The Belvediere museum was amazing and the grounds beautiful. We enjoyed them for a bit then headed in to view the three floors of amazing art. There are actually two buildings on the old palace grounds, but we only had time for one. The museum was nicely laid out and really beautiful as some rooms were really ornately detailed.

We walked around a bit on the grounds and sat outside to enjoy the view of the sun partially setting over Vienna. We could see St. Stephens in the background. We headed back on the tram, very excited that we conquered the tram in Vienna, unlike in Prague!

One thing I forgot to mention in Prague that a friend warned me about was the pickpockets-- but what they do here and in Prague is ask for you to make change for them. The other thing in Vienna is the plethora of people dressed like Mozart trying to sell concert tickets! It's intense in tourist areas and really funny as they all beeline over to Kim. teehee!

We went back towards our hotel and stopped in a cute little wine bar we've passed several times. We both have been really enjoying white wine, which is so interesting as we both prefer red. But this region is known for their whites. Kim got another gruner weltliner and I tried a (dry) riesling. We were served by a great gal from Australia who spoke impeccable German. She moved here with her boyfriend after school. They traveled europe for six months and decided to land in Vienna for a while. How fun!

We headed back to our hotel and grabbed some tea in the cute little lounge area, booked our train tickets to Budapest and rested up a bit. We're heading out shortly to check out the nightlife-- grab some wine (go figure!) and a snack and see what fun we have!

Gute nacht, mein freunden! Tomorrow we head to Budapest for the last leg of our journey. We have already started discussing what might happen if we miss our flight though... :)

Monday, October 7, 2013

Vienna Austria, Day 1

Hello from the lovely and HUGE city of Vienna! A far cry from where we've been.

We woke up this morning and got ready, planning to enjoy some breakfast and coffee in our hotel before the shuttle van picked us up 9. Well, make that 8. We got a call a minute past 8 that the van was downstairs waiting for us. Whoops.

We rushed to finish getting ready and raced downstairs, checking out and rushing to the very full van.
No coffee. Sigh. It was around a three hour drive and would have been gorgeous though it was really foggy and it obscured the views. We drove through the countryside and made our way to the city. Though it's only a couple hundred thousand more people than Prague, it feels so much larger and you notice you're there well before nearing the center city.

Our hotel is really well situated right in the downtown area near the Museum district and a block from the Naschmarkt-- a large open air market that's two city blocked and three rows. There's a lot of shops there from restaurants, bread and wine stores, pharmacy, meat markets, fish stands, candy, and all sorts of amazing treats. We were really hungry from the trip and no breakfast and grabbed sandwiches-- disappointed we didn't hold out as we saw so many great things after we got them! There's a lot of spice stands as well with some incredibly-smelling things as well. We wandered down to the museums and found the Museum of Fine Arts (Kunsthistorisches Museum). Unfortunately it was closed! Just our luck.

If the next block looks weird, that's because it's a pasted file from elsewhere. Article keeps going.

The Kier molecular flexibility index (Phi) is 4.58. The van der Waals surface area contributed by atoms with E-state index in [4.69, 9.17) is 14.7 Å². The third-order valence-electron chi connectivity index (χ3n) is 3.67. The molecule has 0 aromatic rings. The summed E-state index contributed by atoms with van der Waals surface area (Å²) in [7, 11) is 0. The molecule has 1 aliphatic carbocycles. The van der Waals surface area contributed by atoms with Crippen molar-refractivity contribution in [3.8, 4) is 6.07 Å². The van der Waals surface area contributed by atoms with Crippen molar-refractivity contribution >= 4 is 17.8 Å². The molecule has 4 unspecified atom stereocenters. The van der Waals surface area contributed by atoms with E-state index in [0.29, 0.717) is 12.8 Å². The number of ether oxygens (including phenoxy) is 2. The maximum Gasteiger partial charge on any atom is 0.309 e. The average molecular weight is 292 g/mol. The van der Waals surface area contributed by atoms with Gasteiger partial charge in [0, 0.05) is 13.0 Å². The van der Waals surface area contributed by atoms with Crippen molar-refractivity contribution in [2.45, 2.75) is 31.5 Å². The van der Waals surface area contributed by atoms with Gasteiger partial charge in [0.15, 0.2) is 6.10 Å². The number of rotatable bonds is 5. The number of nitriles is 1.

We walked around for a bit and a guy stopped us who was selling tickets to a Beethoven show. I was reluctant to buy as I prefer to go direct to avoid scams. We decided to make our way to the Opera House to see if we could get tickets for a show. We decided to take a tour of this impressive building. It's huge-- at least a couple of city blocks in each direction and really gorgeous on the outside with lots of carvings and pillars. Inside is impressive with marble and gold plating. Apparently 80% of the building was destroyed during World War II and was rebuit. You can see a difference in the ornateness of the rooms. One had a bust carved in the wall of every man who ever wrote an opera. The room was the most ornate. As we were standing waiting for our tour, I recognized a couple near us--turns out it was the couple from CT we met at the old town market in Prague two days earlier! How funny. We exchanged emails figuring there's a reason in a city of over a million, we ran into each other randomly again.

We decided to stop for a snack in the market and got a bunch of little bites including a stuffed zuccini, olives, and this incredible date stuffed with walnuts and prociutto. yum. Double yum. We grabbed a bottle of dry austrian wine and it was really great! Called Gruner Veltliner, which I heard of from a friend who went to Austria two years ago.

The tour was around an hour and we decided to look for tickets. There is a Puccini opera tomorrow, which we were told is very rare to see as the range required for the parts is so great that few people can play them. Unfortunately there were only two returned tickets left for the equivalent of $200. Instead we got ballet tickets for tonight to a show called Manon. It was a high-drama ballet, so similar in feel to many of the operas I've seen, which was surprising. It was well done and beautiful and the set was gorgeous. We sat next to a gal from Charlotte named Lisa who was really great. We enjoyed talking with her, so much in fact, that we grabbed dinner with her after the show and exchanged information! I love traveling and the amazing people you meet along the way.

Our hotel is Hotel Beethoven Wein and is really cute. There's a great sitting area with coffee and tea and a lovely view of an old opera house in the neighborhood. It's right off two busy streets but a block back so pretty quiet.